Notice that I have wired up an outlet AND an action. The reason for this is that an action is missing the UIButton.titleLabel properties that will hold our icon. So we’ll use the outlet to customise the appearance and the action to manage the interaction.

At this point your view controller should look like this.

Okay. So now we’re at a point where we can customise the button appearance, adding an icon and some descriptive text. For the purpose of this tutorial we’ll keep it simple and plonk all the code in the viewDidLoad() method.

Update your viewDidLoad() method so that it looks like this.

Yuk! Don’t worry — that might look like a lot of code. It’s pretty easy stuff. Let’s step through it.

var buttonString = String.fontAwesomeString(“fa-backward”) + “\nRewind”

This line creates a simple string that contains the unicode representation of the target icon + a new line + “Rewind”. String.fontAwesomeString(“fa-backward”) is one of the helper methods I’ve provided — it converts “fa-backward” to “\u{f04a}”. So the end result of this line is a string that contains “\u{f04a}\nRewind”.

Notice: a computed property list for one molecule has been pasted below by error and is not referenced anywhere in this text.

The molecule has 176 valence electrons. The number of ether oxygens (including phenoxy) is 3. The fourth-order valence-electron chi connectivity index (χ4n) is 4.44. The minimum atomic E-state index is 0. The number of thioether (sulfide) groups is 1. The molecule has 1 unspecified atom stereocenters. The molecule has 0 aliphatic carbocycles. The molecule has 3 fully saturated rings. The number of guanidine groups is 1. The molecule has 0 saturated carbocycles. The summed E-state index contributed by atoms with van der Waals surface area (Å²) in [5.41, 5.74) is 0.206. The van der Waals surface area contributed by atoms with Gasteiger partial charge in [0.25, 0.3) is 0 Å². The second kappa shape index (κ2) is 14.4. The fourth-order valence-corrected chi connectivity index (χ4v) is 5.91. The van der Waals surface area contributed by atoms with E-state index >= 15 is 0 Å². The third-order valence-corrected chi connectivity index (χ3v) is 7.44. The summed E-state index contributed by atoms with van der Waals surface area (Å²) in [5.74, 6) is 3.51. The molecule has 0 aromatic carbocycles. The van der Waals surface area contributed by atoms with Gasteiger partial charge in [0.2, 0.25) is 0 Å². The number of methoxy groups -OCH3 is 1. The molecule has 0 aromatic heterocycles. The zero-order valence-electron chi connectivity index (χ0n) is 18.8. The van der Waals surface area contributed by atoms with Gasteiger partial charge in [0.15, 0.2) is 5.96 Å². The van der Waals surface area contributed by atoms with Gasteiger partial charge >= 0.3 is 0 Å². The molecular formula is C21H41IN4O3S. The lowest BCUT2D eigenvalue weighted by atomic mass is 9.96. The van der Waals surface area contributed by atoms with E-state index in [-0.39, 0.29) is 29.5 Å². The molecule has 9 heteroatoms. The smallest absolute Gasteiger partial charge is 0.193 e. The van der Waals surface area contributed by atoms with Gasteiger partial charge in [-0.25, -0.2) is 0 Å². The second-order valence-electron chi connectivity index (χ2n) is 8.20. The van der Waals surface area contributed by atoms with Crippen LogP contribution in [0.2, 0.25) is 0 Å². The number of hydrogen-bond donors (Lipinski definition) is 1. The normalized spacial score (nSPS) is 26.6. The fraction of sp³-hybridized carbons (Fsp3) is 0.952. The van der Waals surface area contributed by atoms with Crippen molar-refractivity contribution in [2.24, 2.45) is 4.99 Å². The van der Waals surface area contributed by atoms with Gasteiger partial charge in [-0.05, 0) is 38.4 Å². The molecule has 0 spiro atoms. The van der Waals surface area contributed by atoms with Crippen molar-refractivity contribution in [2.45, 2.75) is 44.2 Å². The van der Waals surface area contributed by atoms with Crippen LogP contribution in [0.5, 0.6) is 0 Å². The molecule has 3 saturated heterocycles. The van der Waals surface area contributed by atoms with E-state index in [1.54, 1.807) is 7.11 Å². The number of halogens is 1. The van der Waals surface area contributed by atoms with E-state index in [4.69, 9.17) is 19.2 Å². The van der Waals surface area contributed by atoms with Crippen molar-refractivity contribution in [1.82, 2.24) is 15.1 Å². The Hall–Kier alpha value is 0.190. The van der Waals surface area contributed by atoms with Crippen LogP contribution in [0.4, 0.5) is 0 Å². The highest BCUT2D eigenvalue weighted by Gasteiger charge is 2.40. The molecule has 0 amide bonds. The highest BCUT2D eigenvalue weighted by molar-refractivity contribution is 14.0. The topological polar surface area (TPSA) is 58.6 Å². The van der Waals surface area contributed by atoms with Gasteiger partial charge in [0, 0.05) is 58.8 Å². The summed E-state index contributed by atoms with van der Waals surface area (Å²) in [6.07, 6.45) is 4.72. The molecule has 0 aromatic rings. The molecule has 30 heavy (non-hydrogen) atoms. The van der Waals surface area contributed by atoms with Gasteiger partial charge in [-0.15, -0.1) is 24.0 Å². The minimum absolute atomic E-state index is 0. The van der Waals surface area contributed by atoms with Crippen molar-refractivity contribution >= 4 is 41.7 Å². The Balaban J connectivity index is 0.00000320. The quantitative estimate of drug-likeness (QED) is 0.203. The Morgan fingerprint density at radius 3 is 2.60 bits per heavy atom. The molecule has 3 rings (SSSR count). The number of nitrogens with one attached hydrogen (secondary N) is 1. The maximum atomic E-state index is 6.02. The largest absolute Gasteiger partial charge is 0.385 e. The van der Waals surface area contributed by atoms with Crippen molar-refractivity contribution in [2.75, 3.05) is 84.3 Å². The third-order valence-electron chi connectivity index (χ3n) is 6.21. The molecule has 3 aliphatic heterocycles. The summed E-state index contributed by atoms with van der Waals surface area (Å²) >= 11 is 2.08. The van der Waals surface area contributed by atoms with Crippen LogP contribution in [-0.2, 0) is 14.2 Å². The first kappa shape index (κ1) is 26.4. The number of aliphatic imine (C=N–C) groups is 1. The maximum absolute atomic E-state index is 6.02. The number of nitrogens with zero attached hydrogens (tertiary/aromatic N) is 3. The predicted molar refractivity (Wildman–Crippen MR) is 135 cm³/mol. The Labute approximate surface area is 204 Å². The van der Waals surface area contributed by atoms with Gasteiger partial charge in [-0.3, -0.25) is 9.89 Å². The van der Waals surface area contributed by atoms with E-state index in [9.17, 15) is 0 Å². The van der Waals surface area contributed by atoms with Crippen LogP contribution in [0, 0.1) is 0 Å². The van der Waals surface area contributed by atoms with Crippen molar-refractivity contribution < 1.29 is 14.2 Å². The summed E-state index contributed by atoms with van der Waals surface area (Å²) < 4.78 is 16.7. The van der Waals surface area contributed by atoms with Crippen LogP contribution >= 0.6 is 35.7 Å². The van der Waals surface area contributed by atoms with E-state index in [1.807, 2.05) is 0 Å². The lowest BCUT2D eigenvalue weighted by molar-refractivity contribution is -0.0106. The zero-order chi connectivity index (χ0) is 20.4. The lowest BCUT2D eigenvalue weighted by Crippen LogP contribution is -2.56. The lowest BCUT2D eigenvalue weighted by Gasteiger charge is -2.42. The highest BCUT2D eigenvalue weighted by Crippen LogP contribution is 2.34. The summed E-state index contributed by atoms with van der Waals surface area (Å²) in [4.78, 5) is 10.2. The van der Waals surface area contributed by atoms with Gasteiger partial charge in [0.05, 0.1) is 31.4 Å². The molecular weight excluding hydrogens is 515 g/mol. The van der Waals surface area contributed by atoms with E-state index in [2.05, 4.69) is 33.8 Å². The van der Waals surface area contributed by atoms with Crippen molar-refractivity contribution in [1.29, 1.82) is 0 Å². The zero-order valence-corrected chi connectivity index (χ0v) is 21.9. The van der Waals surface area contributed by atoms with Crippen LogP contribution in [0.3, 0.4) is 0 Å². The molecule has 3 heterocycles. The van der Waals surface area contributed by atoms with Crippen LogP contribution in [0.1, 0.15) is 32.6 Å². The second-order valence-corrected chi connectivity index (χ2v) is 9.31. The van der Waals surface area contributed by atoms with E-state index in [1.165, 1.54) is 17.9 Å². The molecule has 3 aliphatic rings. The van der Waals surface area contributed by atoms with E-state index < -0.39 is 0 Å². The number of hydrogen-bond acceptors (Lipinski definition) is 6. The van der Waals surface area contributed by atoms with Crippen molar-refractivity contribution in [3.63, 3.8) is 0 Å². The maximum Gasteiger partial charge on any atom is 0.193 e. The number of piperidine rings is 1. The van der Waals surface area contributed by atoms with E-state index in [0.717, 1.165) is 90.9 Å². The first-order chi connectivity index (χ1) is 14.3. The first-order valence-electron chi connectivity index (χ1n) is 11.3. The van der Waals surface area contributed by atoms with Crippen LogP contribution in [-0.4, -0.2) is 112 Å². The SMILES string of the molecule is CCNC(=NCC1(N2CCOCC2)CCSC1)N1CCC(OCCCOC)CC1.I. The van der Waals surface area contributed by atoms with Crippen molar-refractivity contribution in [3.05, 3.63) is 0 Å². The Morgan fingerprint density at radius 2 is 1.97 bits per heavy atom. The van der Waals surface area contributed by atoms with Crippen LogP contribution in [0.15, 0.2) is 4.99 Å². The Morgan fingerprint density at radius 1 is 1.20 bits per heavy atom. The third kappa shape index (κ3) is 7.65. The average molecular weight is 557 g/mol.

var buttonStringAttributed = NSMutableAttributedString( 
string: buttonString,
attributes: [NSFontAttributeName:
UIFont(name: "HelveticaNeue", size: 11.00 )!

This line creates an NSMutableArttributedString (a string with formatting) version of “\u{f04a}\nRewind” and formats the text using the font Helvetica Neue sized at 11 pts.

A couple of things to note. The text is blue because that is what is defined on the storyboard. Remember the original string contained \n which is an encoded line feed. Now that the string is an attributed string the line feed becomes active.

value: UIFont.iconFontOfSize("FontAwesome", fontSize: 50),
range: NSRange(location: 0,length: 1)